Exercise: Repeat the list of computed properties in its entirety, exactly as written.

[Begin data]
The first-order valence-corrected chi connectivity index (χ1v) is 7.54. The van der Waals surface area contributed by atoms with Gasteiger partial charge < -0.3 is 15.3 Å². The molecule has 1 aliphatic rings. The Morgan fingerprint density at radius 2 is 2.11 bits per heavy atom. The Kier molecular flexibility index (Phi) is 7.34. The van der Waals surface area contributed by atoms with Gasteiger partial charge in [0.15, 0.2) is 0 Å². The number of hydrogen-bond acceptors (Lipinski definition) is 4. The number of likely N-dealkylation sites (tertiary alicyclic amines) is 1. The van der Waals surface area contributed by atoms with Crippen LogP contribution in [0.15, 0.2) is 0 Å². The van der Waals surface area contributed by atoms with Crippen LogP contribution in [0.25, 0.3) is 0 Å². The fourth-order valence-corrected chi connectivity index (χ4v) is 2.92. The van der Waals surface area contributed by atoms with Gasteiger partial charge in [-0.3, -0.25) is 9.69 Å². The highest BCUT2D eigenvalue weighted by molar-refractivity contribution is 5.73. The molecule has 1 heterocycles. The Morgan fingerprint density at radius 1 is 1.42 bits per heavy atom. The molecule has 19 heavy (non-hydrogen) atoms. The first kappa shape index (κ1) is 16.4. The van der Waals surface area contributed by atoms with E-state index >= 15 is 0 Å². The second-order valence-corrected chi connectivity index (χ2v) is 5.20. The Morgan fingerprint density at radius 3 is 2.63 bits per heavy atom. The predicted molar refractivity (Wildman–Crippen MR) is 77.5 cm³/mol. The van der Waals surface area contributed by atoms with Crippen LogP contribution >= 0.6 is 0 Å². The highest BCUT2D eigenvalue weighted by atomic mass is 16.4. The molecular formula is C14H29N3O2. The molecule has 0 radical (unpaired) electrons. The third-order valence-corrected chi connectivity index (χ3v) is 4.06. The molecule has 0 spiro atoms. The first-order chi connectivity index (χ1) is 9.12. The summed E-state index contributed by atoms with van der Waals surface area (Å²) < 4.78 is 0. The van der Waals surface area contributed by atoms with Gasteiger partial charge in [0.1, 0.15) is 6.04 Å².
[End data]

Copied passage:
The first-order valence-corrected chi connectivity index (χ1v) is 7.54. The van der Waals surface area contributed by atoms with Gasteiger partial charge < -0.3 is 15.3 Å². The molecule has 1 aliphatic rings. The Morgan fingerprint density at radius 2 is 2.11 bits per heavy atom. The Kier molecular flexibility index (Phi) is 7.34. The van der Waals surface area contributed by atoms with Gasteiger partial charge in [0.15, 0.2) is 0 Å². The number of hydrogen-bond acceptors (Lipinski definition) is 4. The number of likely N-dealkylation sites (tertiary alicyclic amines) is 1. The van der Waals surface area contributed by atoms with Crippen LogP contribution in [0.15, 0.2) is 0 Å². The van der Waals surface area contributed by atoms with Crippen LogP contribution in [0.25, 0.3) is 0 Å². The fourth-order valence-corrected chi connectivity index (χ4v) is 2.92. The van der Waals surface area contributed by atoms with Gasteiger partial charge in [-0.3, -0.25) is 9.69 Å². The highest BCUT2D eigenvalue weighted by molar-refractivity contribution is 5.73. The molecule has 1 heterocycles. The Morgan fingerprint density at radius 1 is 1.42 bits per heavy atom. The molecule has 19 heavy (non-hydrogen) atoms. The first kappa shape index (κ1) is 16.4. The van der Waals surface area contributed by atoms with E-state index >= 15 is 0 Å². The second-order valence-corrected chi connectivity index (χ2v) is 5.20. The Morgan fingerprint density at radius 3 is 2.63 bits per heavy atom. The predicted molar refractivity (Wildman–Crippen MR) is 77.5 cm³/mol. The van der Waals surface area contributed by atoms with Crippen LogP contribution >= 0.6 is 0 Å². The highest BCUT2D eigenvalue weighted by atomic mass is 16.4. The molecular formula is C14H29N3O2. The molecule has 0 radical (unpaired) electrons. The third-order valence-corrected chi connectivity index (χ3v) is 4.06. The molecule has 0 spiro atoms. The first-order chi connectivity index (χ1) is 9.12. The summed E-state index contributed by atoms with van der Waals surface area (Å²) < 4.78 is 0. The van der Waals surface area contributed by atoms with Gasteiger partial charge in [0.1, 0.15) is 6.04 Å².